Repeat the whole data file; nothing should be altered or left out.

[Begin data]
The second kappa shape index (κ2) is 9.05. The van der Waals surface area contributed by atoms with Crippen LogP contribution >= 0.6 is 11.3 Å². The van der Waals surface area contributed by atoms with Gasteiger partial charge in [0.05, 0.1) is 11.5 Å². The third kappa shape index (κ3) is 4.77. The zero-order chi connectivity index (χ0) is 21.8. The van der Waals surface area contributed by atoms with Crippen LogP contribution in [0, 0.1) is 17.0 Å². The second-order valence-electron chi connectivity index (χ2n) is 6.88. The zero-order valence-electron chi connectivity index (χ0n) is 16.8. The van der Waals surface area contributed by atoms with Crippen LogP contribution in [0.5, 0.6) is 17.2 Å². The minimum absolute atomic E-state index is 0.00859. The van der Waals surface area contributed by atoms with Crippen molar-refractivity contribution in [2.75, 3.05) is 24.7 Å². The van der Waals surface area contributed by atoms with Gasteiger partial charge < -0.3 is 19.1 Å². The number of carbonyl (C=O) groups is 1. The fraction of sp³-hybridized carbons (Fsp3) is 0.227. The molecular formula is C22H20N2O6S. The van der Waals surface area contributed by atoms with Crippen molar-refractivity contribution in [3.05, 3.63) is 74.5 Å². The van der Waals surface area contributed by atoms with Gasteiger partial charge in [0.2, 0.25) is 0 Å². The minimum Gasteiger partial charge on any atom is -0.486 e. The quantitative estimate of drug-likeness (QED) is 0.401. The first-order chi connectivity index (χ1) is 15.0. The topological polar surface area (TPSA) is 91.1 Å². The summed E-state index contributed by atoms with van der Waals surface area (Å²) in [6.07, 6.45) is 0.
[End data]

The second kappa shape index (κ2) is 9.05. The van der Waals surface area contributed by atoms with Crippen LogP contribution >= 0.6 is 11.3 Å². The van der Waals surface area contributed by atoms with Gasteiger partial charge in [0.05, 0.1) is 11.5 Å². The third kappa shape index (κ3) is 4.77. The zero-order chi connectivity index (χ0) is 21.8. The van der Waals surface area contributed by atoms with Crippen LogP contribution in [0, 0.1) is 17.0 Å². The second-order valence-electron chi connectivity index (χ2n) is 6.88. The zero-order valence-electron chi connectivity index (χ0n) is 16.8. The van der Waals surface area contributed by atoms with Crippen LogP contribution in [0.5, 0.6) is 17.2 Å². The minimum absolute atomic E-state index is 0.00859. The van der Waals surface area contributed by atoms with Crippen molar-refractivity contribution in [2.75, 3.05) is 24.7 Å². The van der Waals surface area contributed by atoms with Gasteiger partial charge < -0.3 is 19.1 Å². The number of carbonyl (C=O) groups is 1. The fraction of sp³-hybridized carbons (Fsp3) is 0.227. The molecular formula is C22H20N2O6S. The van der Waals surface area contributed by atoms with Crippen molar-refractivity contribution in [3.05, 3.63) is 74.5 Å². The van der Waals surface area contributed by atoms with Gasteiger partial charge in [0.2, 0.25) is 0 Å². The minimum Gasteiger partial charge on any atom is -0.486 e. The quantitative estimate of drug-likeness (QED) is 0.401. The first-order chi connectivity index (χ1) is 15.0. The topological polar surface area (TPSA) is 91.1 Å². The summed E-state index contributed by atoms with van der Waals surface area (Å²) in [6.07, 6.45) is 0.